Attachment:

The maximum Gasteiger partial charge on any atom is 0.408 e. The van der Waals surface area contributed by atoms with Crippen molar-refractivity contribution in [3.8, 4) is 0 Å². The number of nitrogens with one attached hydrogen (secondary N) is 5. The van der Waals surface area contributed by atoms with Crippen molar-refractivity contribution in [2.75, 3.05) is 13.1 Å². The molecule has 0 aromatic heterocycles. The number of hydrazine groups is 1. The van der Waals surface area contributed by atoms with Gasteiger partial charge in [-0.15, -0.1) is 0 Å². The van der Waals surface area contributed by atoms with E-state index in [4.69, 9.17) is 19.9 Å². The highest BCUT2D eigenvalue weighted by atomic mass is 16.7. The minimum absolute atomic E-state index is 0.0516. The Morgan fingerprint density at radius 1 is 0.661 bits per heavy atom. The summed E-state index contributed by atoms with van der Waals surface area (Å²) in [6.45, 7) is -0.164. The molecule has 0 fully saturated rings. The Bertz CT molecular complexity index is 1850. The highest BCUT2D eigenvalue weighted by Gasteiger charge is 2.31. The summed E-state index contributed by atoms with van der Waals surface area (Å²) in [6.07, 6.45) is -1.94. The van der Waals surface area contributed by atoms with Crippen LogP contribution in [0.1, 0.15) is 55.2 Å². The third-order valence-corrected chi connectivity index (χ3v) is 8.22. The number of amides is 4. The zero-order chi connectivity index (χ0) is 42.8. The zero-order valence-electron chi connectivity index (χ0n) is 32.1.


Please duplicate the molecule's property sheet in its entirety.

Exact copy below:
The maximum Gasteiger partial charge on any atom is 0.408 e. The van der Waals surface area contributed by atoms with Crippen molar-refractivity contribution in [3.8, 4) is 0 Å². The number of nitrogens with one attached hydrogen (secondary N) is 5. The van der Waals surface area contributed by atoms with Crippen molar-refractivity contribution in [2.75, 3.05) is 13.1 Å². The molecule has 0 aromatic heterocycles. The number of hydrazine groups is 1. The van der Waals surface area contributed by atoms with Gasteiger partial charge in [-0.15, -0.1) is 0 Å². The van der Waals surface area contributed by atoms with E-state index in [4.69, 9.17) is 19.9 Å². The highest BCUT2D eigenvalue weighted by atomic mass is 16.7. The minimum absolute atomic E-state index is 0.0516. The Morgan fingerprint density at radius 1 is 0.661 bits per heavy atom. The summed E-state index contributed by atoms with van der Waals surface area (Å²) in [6.45, 7) is -0.164. The molecule has 0 fully saturated rings. The Bertz CT molecular complexity index is 1850. The highest BCUT2D eigenvalue weighted by Gasteiger charge is 2.31. The summed E-state index contributed by atoms with van der Waals surface area (Å²) in [6.07, 6.45) is -1.94. The van der Waals surface area contributed by atoms with Crippen LogP contribution in [0.1, 0.15) is 55.2 Å². The third-order valence-corrected chi connectivity index (χ3v) is 8.22. The number of amides is 4. The zero-order chi connectivity index (χ0) is 42.8. The zero-order valence-electron chi connectivity index (χ0n) is 32.1.